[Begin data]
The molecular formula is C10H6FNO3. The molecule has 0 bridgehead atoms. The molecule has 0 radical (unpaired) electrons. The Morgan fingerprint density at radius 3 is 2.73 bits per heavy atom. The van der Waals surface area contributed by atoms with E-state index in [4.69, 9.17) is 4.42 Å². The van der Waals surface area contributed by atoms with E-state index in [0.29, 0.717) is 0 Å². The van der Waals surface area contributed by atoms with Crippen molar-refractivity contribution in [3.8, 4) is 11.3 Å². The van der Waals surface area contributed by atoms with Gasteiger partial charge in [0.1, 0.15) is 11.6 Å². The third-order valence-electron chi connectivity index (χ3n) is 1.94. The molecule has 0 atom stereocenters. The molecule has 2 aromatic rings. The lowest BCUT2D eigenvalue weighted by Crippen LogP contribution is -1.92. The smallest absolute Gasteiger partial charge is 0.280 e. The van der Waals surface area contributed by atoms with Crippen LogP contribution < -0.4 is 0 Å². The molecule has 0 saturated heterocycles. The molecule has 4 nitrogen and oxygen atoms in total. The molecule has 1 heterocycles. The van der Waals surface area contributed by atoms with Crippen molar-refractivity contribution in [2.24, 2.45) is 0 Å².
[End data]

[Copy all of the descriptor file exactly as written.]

The molecular formula is C10H6FNO3. The molecule has 0 bridgehead atoms. The molecule has 0 radical (unpaired) electrons. The Morgan fingerprint density at radius 3 is 2.73 bits per heavy atom. The van der Waals surface area contributed by atoms with E-state index in [4.69, 9.17) is 4.42 Å². The van der Waals surface area contributed by atoms with E-state index in [0.29, 0.717) is 0 Å². The van der Waals surface area contributed by atoms with Crippen molar-refractivity contribution in [3.8, 4) is 11.3 Å². The van der Waals surface area contributed by atoms with Gasteiger partial charge in [0.1, 0.15) is 11.6 Å². The third-order valence-electron chi connectivity index (χ3n) is 1.94. The molecule has 0 atom stereocenters. The molecule has 2 aromatic rings. The lowest BCUT2D eigenvalue weighted by Crippen LogP contribution is -1.92. The smallest absolute Gasteiger partial charge is 0.280 e. The van der Waals surface area contributed by atoms with Crippen LogP contribution < -0.4 is 0 Å². The molecule has 0 saturated heterocycles. The molecule has 4 nitrogen and oxygen atoms in total. The molecule has 1 heterocycles. The van der Waals surface area contributed by atoms with Crippen molar-refractivity contribution in [2.24, 2.45) is 0 Å².